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Clipperton Expedition Day 9

Early morning up before anybody else, observed the captain and crew prepare to checkout another landing spot on the island. 

The winds are expected to pickup starting tomorrow so the scientists will need to be collected today rather than tomorrow for safety concerns. They have all the equipment as well, we’re all in anticipation of how it will all go. 

I was hoping to go to the island for the flag raising with Michel and Julie, but for some reason they wanted to go with just a cameraman and another person. All good. 

When the captain was back from dropping them off he was covered in sand! The boat flipped onto the beach apparently. That’s where it seemed it was easier to drop, just like last time. Not sure there is an ‘easy’ landing spot. Still would’ve been great to see the airstrip and the flagpole. Anyway, yes safety. 

Instead I ended up joining the dive focus of the expedition and diving in waters that are as clear as an aquarium, and full of life. Puffers, leatherbass, groupers, eels, box fish, trumpets, yellow jacks, squirrel fish, angel fish, blennies… Most captivating for me is the coralscape though, numerous in color and shape. There are many acropora but no table corals we can see within the first 80ft. Most are rock shaped, but havent seen any brain corals. We are strictly requested to remain above 80 because most of us are nearing our deco times. Safety is definitely first. We alotted time for 3 dives only today. There is a lot of macro shots that need to be taken on the reefs, but the current and surge arent very cooperative. Alex took the macro just for one dive, Im sure she got the beautiful gobies and blennies etc.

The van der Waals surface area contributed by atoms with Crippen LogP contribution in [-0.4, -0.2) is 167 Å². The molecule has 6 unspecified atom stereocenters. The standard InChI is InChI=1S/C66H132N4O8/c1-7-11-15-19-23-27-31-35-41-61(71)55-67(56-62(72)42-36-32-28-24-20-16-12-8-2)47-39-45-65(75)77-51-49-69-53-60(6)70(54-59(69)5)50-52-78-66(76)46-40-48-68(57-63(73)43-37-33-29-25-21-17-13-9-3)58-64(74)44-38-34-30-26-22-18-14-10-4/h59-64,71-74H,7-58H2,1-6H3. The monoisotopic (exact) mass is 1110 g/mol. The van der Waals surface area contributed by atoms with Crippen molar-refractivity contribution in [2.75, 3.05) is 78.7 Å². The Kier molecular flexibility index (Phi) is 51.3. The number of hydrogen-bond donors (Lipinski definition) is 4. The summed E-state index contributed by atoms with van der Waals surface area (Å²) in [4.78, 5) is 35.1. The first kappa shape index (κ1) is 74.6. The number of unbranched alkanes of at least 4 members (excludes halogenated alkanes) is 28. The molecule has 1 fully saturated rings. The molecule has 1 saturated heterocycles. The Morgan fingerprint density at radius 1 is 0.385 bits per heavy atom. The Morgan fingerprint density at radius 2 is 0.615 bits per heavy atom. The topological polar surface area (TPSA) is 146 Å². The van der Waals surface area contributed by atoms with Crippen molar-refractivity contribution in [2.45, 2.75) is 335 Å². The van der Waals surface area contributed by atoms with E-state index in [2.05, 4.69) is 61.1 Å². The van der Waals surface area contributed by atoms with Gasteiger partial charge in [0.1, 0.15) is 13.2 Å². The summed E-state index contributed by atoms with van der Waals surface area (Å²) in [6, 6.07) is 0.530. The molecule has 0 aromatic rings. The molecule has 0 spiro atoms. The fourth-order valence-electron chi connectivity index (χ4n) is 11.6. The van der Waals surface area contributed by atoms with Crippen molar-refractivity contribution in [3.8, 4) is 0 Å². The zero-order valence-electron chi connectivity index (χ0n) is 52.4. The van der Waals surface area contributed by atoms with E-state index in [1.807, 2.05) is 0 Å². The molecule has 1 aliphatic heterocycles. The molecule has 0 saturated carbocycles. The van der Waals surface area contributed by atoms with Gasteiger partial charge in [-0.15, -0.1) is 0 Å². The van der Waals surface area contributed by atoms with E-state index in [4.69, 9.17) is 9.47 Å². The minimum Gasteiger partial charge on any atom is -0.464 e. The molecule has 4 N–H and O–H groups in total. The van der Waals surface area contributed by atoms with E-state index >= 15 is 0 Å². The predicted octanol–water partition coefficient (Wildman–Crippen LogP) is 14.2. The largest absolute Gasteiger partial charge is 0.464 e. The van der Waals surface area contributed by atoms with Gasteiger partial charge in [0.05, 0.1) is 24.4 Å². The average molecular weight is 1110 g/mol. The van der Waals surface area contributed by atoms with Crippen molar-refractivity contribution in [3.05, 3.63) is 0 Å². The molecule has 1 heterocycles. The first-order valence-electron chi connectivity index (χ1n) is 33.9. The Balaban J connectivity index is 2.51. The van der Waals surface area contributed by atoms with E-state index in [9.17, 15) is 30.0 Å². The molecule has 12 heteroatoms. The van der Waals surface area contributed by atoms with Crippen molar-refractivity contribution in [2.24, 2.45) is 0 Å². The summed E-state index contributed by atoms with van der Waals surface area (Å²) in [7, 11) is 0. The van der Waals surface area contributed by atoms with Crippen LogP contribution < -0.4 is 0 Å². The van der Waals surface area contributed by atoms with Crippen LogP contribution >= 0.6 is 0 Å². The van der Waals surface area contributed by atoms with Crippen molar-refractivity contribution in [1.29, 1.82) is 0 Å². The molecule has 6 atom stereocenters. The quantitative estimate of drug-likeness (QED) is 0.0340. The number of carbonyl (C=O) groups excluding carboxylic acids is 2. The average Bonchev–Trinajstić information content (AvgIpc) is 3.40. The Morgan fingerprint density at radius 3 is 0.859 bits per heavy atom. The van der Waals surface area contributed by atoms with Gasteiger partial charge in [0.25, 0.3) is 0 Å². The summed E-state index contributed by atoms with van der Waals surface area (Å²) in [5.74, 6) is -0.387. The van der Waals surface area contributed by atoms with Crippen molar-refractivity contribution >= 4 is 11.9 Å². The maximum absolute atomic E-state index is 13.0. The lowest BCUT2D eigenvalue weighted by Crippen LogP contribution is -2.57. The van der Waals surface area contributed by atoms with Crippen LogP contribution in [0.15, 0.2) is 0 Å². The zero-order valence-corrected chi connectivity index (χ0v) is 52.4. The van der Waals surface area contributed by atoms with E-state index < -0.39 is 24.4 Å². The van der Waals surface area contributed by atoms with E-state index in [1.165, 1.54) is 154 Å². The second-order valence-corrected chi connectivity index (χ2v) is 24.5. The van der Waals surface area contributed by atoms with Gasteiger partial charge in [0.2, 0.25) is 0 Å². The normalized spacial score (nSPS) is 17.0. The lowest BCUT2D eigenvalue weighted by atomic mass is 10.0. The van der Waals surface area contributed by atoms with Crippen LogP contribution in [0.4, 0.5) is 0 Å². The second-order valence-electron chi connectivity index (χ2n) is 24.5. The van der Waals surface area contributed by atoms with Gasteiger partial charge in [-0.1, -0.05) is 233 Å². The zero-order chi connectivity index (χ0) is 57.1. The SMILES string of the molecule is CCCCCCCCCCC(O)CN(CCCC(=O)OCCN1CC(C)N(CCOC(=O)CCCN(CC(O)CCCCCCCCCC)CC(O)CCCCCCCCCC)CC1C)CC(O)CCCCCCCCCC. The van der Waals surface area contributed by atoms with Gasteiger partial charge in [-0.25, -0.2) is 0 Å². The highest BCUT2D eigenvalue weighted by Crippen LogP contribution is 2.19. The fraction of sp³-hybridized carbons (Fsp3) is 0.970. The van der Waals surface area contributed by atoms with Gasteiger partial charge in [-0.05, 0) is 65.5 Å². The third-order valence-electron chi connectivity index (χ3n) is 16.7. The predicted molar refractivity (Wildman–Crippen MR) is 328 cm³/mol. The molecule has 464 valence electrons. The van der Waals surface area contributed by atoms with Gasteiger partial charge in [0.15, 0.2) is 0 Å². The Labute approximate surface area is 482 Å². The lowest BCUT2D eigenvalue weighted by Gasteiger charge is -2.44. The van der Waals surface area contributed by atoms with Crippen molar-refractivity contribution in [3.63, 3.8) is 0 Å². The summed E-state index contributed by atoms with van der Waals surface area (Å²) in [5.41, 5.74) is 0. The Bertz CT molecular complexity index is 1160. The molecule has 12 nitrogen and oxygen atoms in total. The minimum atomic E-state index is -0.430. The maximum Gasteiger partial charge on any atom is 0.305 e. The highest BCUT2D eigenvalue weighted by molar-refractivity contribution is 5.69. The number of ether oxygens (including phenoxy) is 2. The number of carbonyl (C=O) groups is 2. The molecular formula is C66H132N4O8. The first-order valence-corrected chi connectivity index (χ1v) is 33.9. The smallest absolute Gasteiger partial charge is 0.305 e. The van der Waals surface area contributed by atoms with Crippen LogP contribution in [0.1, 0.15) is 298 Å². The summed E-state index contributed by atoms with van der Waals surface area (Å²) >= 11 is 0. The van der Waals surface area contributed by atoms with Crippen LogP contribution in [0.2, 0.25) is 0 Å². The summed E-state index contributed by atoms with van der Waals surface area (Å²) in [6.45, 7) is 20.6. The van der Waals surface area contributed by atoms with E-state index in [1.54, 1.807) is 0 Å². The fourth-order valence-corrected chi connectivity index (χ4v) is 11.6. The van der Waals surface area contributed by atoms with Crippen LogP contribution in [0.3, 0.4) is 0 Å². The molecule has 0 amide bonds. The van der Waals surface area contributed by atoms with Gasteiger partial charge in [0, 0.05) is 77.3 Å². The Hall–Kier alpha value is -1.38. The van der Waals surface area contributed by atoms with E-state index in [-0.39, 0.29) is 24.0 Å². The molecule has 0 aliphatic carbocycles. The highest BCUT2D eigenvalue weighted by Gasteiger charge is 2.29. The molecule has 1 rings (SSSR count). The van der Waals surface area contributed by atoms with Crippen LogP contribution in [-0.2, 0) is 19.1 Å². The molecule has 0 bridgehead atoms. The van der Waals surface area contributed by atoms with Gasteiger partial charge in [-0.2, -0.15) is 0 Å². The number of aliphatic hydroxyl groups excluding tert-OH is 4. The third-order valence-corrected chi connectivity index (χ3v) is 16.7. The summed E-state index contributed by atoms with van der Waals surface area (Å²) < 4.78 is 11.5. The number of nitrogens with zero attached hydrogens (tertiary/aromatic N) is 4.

Surface interval means getting dry on the sun deck. I took a brief nap under the towels and woke up to a peculiar clicking/picking sound. Taking the towel off saw that I had a visitor boobie standing on the arm rest looking at me waking me up. When I got up with the towel in hand, he started screaming at me, I returned the call that sounds like ‘whaaaack’, he jumped onto the next chair. So so clumsy. He tried to fly out but couldnt fit through the handrails around the boat – you know cause he cant just flap his wings and rise up, hehe. 😂 He struggled to get up. Haha. Then when we were sitting above, he just landed on the handrail with wings spread out, as if telling the others not to come near. Or he was having his own Titanic moment. 😂